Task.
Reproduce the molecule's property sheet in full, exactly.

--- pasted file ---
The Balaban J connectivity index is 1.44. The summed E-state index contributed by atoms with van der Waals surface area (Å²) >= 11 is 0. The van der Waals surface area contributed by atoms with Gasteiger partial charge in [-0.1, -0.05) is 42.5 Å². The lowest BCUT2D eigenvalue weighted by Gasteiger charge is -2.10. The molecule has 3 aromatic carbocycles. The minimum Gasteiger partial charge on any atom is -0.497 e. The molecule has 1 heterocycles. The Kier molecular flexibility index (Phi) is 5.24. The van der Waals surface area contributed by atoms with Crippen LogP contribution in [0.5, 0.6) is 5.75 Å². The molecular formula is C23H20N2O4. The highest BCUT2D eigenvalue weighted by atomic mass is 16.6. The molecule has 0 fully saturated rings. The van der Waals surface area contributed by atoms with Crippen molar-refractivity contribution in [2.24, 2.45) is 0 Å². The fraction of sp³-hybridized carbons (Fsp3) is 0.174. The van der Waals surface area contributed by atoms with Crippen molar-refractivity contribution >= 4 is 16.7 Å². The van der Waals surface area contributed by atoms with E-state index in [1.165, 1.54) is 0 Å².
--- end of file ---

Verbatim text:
The Balaban J connectivity index is 1.44. The summed E-state index contributed by atoms with van der Waals surface area (Å²) >= 11 is 0. The van der Waals surface area contributed by atoms with Gasteiger partial charge in [-0.1, -0.05) is 42.5 Å². The lowest BCUT2D eigenvalue weighted by Gasteiger charge is -2.10. The molecule has 3 aromatic carbocycles. The minimum Gasteiger partial charge on any atom is -0.497 e. The molecule has 1 heterocycles. The Kier molecular flexibility index (Phi) is 5.24. The van der Waals surface area contributed by atoms with Crippen LogP contribution in [0.5, 0.6) is 5.75 Å². The molecular formula is C23H20N2O4. The highest BCUT2D eigenvalue weighted by atomic mass is 16.6. The molecule has 0 fully saturated rings. The van der Waals surface area contributed by atoms with Crippen molar-refractivity contribution in [2.24, 2.45) is 0 Å². The fraction of sp³-hybridized carbons (Fsp3) is 0.174. The van der Waals surface area contributed by atoms with Crippen molar-refractivity contribution >= 4 is 16.7 Å². The van der Waals surface area contributed by atoms with E-state index in [1.165, 1.54) is 0 Å².